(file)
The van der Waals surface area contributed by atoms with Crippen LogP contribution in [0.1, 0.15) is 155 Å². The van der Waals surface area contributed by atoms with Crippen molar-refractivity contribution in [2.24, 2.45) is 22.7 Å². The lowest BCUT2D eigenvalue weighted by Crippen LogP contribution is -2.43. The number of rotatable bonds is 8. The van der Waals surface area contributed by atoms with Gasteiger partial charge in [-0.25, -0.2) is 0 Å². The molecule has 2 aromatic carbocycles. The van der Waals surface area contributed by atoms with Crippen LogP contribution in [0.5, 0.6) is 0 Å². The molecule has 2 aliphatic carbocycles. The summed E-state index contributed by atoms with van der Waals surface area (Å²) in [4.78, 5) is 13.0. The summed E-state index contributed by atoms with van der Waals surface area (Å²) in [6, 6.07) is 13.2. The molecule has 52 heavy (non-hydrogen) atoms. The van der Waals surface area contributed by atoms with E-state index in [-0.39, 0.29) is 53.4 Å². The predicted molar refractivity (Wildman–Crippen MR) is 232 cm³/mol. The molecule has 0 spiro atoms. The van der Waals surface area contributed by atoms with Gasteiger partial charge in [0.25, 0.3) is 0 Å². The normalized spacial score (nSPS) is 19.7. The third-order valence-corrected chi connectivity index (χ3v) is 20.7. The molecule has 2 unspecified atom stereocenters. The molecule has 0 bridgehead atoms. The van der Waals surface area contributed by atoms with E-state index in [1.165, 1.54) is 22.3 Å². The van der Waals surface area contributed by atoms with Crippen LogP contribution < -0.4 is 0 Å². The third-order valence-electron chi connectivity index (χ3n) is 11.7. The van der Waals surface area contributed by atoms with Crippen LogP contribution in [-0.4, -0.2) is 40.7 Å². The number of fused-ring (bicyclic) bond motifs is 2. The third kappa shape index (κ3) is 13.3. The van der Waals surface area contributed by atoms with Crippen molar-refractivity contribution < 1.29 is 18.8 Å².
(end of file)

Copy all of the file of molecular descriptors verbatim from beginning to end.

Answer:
The van der Waals surface area contributed by atoms with Crippen LogP contribution in [0.1, 0.15) is 155 Å². The van der Waals surface area contributed by atoms with Crippen molar-refractivity contribution in [2.24, 2.45) is 22.7 Å². The lowest BCUT2D eigenvalue weighted by Crippen LogP contribution is -2.43. The number of rotatable bonds is 8. The van der Waals surface area contributed by atoms with Gasteiger partial charge in [-0.25, -0.2) is 0 Å². The molecule has 2 aromatic carbocycles. The van der Waals surface area contributed by atoms with Crippen LogP contribution in [0.5, 0.6) is 0 Å². The molecule has 2 aliphatic carbocycles. The summed E-state index contributed by atoms with van der Waals surface area (Å²) in [4.78, 5) is 13.0. The summed E-state index contributed by atoms with van der Waals surface area (Å²) in [6, 6.07) is 13.2. The molecule has 52 heavy (non-hydrogen) atoms. The van der Waals surface area contributed by atoms with E-state index in [-0.39, 0.29) is 53.4 Å². The predicted molar refractivity (Wildman–Crippen MR) is 232 cm³/mol. The molecule has 0 spiro atoms. The van der Waals surface area contributed by atoms with Gasteiger partial charge in [0.25, 0.3) is 0 Å². The normalized spacial score (nSPS) is 19.7. The third-order valence-corrected chi connectivity index (χ3v) is 20.7. The molecule has 2 unspecified atom stereocenters. The molecule has 0 bridgehead atoms. The van der Waals surface area contributed by atoms with E-state index in [1.165, 1.54) is 22.3 Å². The van der Waals surface area contributed by atoms with Crippen LogP contribution < -0.4 is 0 Å². The third-order valence-electron chi connectivity index (χ3n) is 11.7. The van der Waals surface area contributed by atoms with Crippen LogP contribution in [-0.4, -0.2) is 40.7 Å². The number of fused-ring (bicyclic) bond motifs is 2. The third kappa shape index (κ3) is 13.3. The van der Waals surface area contributed by atoms with Crippen molar-refractivity contribution < 1.29 is 18.8 Å².